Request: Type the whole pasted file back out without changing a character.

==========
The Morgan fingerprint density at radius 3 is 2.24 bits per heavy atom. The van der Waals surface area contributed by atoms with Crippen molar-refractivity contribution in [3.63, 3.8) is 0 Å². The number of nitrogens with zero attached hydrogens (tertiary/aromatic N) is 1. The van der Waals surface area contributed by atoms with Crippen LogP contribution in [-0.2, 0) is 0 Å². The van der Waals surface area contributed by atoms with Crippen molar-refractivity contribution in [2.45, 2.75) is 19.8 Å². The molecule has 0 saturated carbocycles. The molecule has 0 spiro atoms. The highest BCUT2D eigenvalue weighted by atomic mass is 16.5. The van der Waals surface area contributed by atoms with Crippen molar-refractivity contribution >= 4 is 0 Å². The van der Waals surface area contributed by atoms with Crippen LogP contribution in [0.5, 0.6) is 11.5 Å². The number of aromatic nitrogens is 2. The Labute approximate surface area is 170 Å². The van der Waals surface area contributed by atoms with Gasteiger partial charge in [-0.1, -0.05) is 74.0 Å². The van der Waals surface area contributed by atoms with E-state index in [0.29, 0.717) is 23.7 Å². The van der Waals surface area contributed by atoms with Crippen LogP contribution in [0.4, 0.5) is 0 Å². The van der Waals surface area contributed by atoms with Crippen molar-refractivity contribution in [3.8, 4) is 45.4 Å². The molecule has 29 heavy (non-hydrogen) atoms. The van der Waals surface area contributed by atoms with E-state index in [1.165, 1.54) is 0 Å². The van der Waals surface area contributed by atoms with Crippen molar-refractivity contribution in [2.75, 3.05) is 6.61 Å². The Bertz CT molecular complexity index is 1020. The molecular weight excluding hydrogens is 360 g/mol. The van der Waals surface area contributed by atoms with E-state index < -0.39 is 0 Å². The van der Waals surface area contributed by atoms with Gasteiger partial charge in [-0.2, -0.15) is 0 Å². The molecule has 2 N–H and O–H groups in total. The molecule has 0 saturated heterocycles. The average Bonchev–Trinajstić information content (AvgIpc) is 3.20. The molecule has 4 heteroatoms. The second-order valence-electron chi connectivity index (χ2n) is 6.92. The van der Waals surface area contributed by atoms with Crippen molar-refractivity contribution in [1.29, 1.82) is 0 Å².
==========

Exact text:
The Morgan fingerprint density at radius 3 is 2.24 bits per heavy atom. The van der Waals surface area contributed by atoms with Crippen molar-refractivity contribution in [3.63, 3.8) is 0 Å². The number of nitrogens with zero attached hydrogens (tertiary/aromatic N) is 1. The van der Waals surface area contributed by atoms with Crippen LogP contribution in [-0.2, 0) is 0 Å². The van der Waals surface area contributed by atoms with Crippen molar-refractivity contribution in [2.45, 2.75) is 19.8 Å². The molecule has 0 saturated carbocycles. The molecule has 0 spiro atoms. The highest BCUT2D eigenvalue weighted by atomic mass is 16.5. The van der Waals surface area contributed by atoms with Crippen molar-refractivity contribution >= 4 is 0 Å². The van der Waals surface area contributed by atoms with Crippen LogP contribution in [0.5, 0.6) is 11.5 Å². The number of aromatic nitrogens is 2. The Labute approximate surface area is 170 Å². The van der Waals surface area contributed by atoms with Gasteiger partial charge in [-0.1, -0.05) is 74.0 Å². The van der Waals surface area contributed by atoms with E-state index in [0.29, 0.717) is 23.7 Å². The van der Waals surface area contributed by atoms with Crippen LogP contribution in [0.4, 0.5) is 0 Å². The van der Waals surface area contributed by atoms with Crippen molar-refractivity contribution in [3.8, 4) is 45.4 Å². The molecule has 29 heavy (non-hydrogen) atoms. The van der Waals surface area contributed by atoms with E-state index in [1.165, 1.54) is 0 Å². The van der Waals surface area contributed by atoms with Crippen molar-refractivity contribution in [2.75, 3.05) is 6.61 Å². The Bertz CT molecular complexity index is 1020. The molecular weight excluding hydrogens is 360 g/mol. The van der Waals surface area contributed by atoms with E-state index < -0.39 is 0 Å². The van der Waals surface area contributed by atoms with Gasteiger partial charge in [-0.2, -0.15) is 0 Å². The molecule has 2 N–H and O–H groups in total. The molecule has 0 saturated heterocycles. The average Bonchev–Trinajstić information content (AvgIpc) is 3.20. The molecule has 4 heteroatoms. The second-order valence-electron chi connectivity index (χ2n) is 6.92. The van der Waals surface area contributed by atoms with Crippen molar-refractivity contribution in [1.29, 1.82) is 0 Å².